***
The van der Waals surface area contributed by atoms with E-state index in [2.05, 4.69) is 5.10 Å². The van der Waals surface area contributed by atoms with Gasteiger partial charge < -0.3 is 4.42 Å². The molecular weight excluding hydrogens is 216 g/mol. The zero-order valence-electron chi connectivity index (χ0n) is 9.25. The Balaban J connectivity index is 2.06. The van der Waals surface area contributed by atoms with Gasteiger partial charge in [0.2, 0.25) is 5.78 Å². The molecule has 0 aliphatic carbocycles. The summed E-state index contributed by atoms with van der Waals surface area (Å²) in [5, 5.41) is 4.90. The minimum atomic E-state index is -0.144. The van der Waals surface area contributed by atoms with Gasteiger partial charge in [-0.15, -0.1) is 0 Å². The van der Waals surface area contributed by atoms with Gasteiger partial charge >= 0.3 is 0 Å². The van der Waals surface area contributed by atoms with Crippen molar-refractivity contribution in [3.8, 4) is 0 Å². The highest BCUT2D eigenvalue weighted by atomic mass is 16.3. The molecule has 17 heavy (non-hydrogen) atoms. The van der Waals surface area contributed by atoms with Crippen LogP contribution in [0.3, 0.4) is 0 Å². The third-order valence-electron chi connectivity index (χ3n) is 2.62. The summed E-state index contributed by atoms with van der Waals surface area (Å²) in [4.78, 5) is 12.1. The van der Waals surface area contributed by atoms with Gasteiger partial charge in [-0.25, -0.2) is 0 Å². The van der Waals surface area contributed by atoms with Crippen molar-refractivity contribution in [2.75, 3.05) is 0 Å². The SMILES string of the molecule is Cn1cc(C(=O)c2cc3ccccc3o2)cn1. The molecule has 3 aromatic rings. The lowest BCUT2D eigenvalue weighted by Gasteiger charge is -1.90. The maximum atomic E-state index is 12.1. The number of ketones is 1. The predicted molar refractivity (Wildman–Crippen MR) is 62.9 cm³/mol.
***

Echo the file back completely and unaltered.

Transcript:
The van der Waals surface area contributed by atoms with E-state index in [2.05, 4.69) is 5.10 Å². The van der Waals surface area contributed by atoms with Gasteiger partial charge < -0.3 is 4.42 Å². The molecular weight excluding hydrogens is 216 g/mol. The zero-order valence-electron chi connectivity index (χ0n) is 9.25. The Balaban J connectivity index is 2.06. The van der Waals surface area contributed by atoms with Gasteiger partial charge in [0.2, 0.25) is 5.78 Å². The molecule has 0 aliphatic carbocycles. The summed E-state index contributed by atoms with van der Waals surface area (Å²) in [5, 5.41) is 4.90. The minimum atomic E-state index is -0.144. The van der Waals surface area contributed by atoms with Gasteiger partial charge in [-0.15, -0.1) is 0 Å². The van der Waals surface area contributed by atoms with Gasteiger partial charge >= 0.3 is 0 Å². The van der Waals surface area contributed by atoms with Crippen molar-refractivity contribution in [3.8, 4) is 0 Å². The highest BCUT2D eigenvalue weighted by atomic mass is 16.3. The molecule has 17 heavy (non-hydrogen) atoms. The van der Waals surface area contributed by atoms with Crippen LogP contribution in [0.3, 0.4) is 0 Å². The third-order valence-electron chi connectivity index (χ3n) is 2.62. The summed E-state index contributed by atoms with van der Waals surface area (Å²) in [4.78, 5) is 12.1. The van der Waals surface area contributed by atoms with Gasteiger partial charge in [-0.25, -0.2) is 0 Å². The van der Waals surface area contributed by atoms with Crippen molar-refractivity contribution in [2.75, 3.05) is 0 Å². The SMILES string of the molecule is Cn1cc(C(=O)c2cc3ccccc3o2)cn1. The molecule has 3 aromatic rings. The lowest BCUT2D eigenvalue weighted by Gasteiger charge is -1.90. The maximum atomic E-state index is 12.1. The number of ketones is 1. The predicted molar refractivity (Wildman–Crippen MR) is 62.9 cm³/mol.